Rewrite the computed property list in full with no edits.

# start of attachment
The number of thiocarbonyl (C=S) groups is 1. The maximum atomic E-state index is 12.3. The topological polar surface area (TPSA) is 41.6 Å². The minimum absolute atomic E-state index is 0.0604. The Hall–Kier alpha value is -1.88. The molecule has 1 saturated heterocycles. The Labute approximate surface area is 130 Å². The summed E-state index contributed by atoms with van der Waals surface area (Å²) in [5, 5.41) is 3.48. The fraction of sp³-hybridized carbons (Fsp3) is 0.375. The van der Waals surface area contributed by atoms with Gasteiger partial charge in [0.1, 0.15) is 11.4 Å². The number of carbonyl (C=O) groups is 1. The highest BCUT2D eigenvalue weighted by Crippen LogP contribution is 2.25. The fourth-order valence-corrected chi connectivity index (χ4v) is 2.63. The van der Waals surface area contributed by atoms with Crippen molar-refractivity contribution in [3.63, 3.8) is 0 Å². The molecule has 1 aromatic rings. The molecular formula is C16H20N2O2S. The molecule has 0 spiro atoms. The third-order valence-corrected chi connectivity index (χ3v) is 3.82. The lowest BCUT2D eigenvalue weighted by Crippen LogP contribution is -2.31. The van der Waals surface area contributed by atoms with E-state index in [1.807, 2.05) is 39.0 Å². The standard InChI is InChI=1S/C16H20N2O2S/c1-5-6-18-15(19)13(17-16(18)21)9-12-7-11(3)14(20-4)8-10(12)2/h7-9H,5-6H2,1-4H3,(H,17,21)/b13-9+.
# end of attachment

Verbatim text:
The number of thiocarbonyl (C=S) groups is 1. The maximum atomic E-state index is 12.3. The topological polar surface area (TPSA) is 41.6 Å². The minimum absolute atomic E-state index is 0.0604. The Hall–Kier alpha value is -1.88. The molecule has 1 saturated heterocycles. The Labute approximate surface area is 130 Å². The summed E-state index contributed by atoms with van der Waals surface area (Å²) in [5, 5.41) is 3.48. The fraction of sp³-hybridized carbons (Fsp3) is 0.375. The van der Waals surface area contributed by atoms with Gasteiger partial charge in [0.1, 0.15) is 11.4 Å². The number of carbonyl (C=O) groups is 1. The highest BCUT2D eigenvalue weighted by Crippen LogP contribution is 2.25. The fourth-order valence-corrected chi connectivity index (χ4v) is 2.63. The van der Waals surface area contributed by atoms with Crippen molar-refractivity contribution in [3.63, 3.8) is 0 Å². The molecule has 1 aromatic rings. The molecular formula is C16H20N2O2S. The molecule has 0 spiro atoms. The third-order valence-corrected chi connectivity index (χ3v) is 3.82. The lowest BCUT2D eigenvalue weighted by Crippen LogP contribution is -2.31. The van der Waals surface area contributed by atoms with E-state index in [1.807, 2.05) is 39.0 Å². The standard InChI is InChI=1S/C16H20N2O2S/c1-5-6-18-15(19)13(17-16(18)21)9-12-7-11(3)14(20-4)8-10(12)2/h7-9H,5-6H2,1-4H3,(H,17,21)/b13-9+.